• Interesting. What if we saw the "instrumental" function, as well as some of the others, as somehow derived from an earlier comitative, hence "accompaniment" / "presence" / "proximity" of somebody or something? I've always thought the connection between comitative and instrumental meanings is notoriously widespread, cf. the German preposition mit, whose function is both, if I'm not mistaken. – Pavel Jetušek Aug 17 '15 at 22:45
  • @Nikolay Ershov I see your answer like a comment that could be added below either of the posts. ( as it actually also is right now ) – czypsu Aug 17 '15 at 22:45
  • @PavelJetušek and English "with" ? If I am analysing properly, it ,alongside "by", is used to indicate instrumentality and in addition presence/proximity that you mentioned. – czypsu Aug 17 '15 at 22:50
  • Ah, yes, of course. Why didn't I come up with that myself? – Pavel Jetušek Aug 17 '15 at 22:53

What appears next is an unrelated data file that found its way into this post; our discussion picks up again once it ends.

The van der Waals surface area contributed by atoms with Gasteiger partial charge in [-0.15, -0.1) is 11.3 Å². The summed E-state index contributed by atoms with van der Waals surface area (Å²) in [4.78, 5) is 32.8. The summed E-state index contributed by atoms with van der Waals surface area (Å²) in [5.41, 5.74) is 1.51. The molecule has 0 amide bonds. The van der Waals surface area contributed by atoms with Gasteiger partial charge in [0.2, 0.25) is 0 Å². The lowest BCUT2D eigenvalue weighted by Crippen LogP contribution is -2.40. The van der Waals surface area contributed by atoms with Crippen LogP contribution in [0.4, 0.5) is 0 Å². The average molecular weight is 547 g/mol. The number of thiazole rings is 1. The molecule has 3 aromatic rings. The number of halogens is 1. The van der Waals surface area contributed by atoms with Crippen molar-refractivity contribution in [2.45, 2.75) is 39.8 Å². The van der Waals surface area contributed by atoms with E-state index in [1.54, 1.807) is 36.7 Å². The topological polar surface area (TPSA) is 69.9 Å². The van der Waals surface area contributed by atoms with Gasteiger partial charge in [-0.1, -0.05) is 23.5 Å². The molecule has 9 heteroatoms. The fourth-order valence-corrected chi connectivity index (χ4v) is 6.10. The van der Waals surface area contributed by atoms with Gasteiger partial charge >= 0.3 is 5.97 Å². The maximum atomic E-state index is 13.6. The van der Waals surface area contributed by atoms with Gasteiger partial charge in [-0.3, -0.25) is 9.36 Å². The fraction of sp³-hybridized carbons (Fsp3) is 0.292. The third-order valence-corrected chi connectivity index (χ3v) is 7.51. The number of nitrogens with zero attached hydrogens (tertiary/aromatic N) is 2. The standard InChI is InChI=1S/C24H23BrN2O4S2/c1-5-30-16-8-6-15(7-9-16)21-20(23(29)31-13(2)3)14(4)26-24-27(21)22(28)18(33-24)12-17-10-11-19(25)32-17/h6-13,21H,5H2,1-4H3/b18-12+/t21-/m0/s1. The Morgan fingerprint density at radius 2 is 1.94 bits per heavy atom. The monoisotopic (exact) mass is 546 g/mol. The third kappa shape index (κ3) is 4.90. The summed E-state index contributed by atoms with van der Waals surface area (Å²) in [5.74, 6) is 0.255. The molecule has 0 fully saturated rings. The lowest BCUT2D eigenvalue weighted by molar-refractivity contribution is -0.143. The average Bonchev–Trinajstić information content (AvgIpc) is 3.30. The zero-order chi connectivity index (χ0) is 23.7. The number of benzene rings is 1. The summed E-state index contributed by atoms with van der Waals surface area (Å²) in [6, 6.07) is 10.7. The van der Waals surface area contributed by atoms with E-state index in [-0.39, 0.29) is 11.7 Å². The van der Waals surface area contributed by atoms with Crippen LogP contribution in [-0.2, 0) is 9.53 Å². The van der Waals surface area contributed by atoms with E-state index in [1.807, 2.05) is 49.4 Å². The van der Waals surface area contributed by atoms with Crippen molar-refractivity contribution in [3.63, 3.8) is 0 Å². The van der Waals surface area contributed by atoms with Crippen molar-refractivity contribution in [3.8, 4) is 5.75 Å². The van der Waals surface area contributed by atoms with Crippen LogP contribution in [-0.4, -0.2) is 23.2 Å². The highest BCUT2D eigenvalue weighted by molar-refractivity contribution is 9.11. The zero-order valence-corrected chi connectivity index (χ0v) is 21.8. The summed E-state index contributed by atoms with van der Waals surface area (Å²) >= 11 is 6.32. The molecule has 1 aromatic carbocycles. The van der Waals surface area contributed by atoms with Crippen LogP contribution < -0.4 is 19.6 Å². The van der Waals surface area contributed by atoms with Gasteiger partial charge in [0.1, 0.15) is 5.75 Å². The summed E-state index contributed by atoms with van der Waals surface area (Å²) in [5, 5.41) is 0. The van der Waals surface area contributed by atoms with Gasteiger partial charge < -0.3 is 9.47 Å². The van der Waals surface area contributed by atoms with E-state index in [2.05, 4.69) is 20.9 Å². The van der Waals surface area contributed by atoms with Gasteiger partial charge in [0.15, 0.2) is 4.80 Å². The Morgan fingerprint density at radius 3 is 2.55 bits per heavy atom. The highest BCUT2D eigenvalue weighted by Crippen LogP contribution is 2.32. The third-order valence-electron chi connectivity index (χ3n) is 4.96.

1

To begin with, it might be a Circum-Baltic areal feature we could call marked predicative construction (as opposed to the unmarked/less marked nominative/accusative), as the following source suggests: On the marking of predicate nominals in Baltic. Whether the Slavic languages were the first ones to acquire this construction, which later spread further, I'm not sure, but here's an idea that has just occured to me:

As the instrumental is (at least in Czech) used to mark the agent of a passive clause, such as...

Jan byl zabit vrah-em.
Jan.NOM was killed murderer-INST.
"Jan was killed by a murderer." (INST obligatory)

...I'm beginning to wonder whether the predicative instrumental construction could have arisen through a shift in agentivity - of sorts. I'm only trying to catch a glimpse of something that's just evading my mind now, really, but the notion of temporariness or changeability in the instrumental constructions as opposed to a relatively greater stability in the nominative constructions also seems to evoke the notion of dynamicity as opposed to stativity in a way. A look at the following examples in Czech might elucidate what I mean:

1a. Učinil-i Jen-a.
    Made.3PL Jan.ACC.
    "They made Jan."

1b. Učinil-i učitel-e.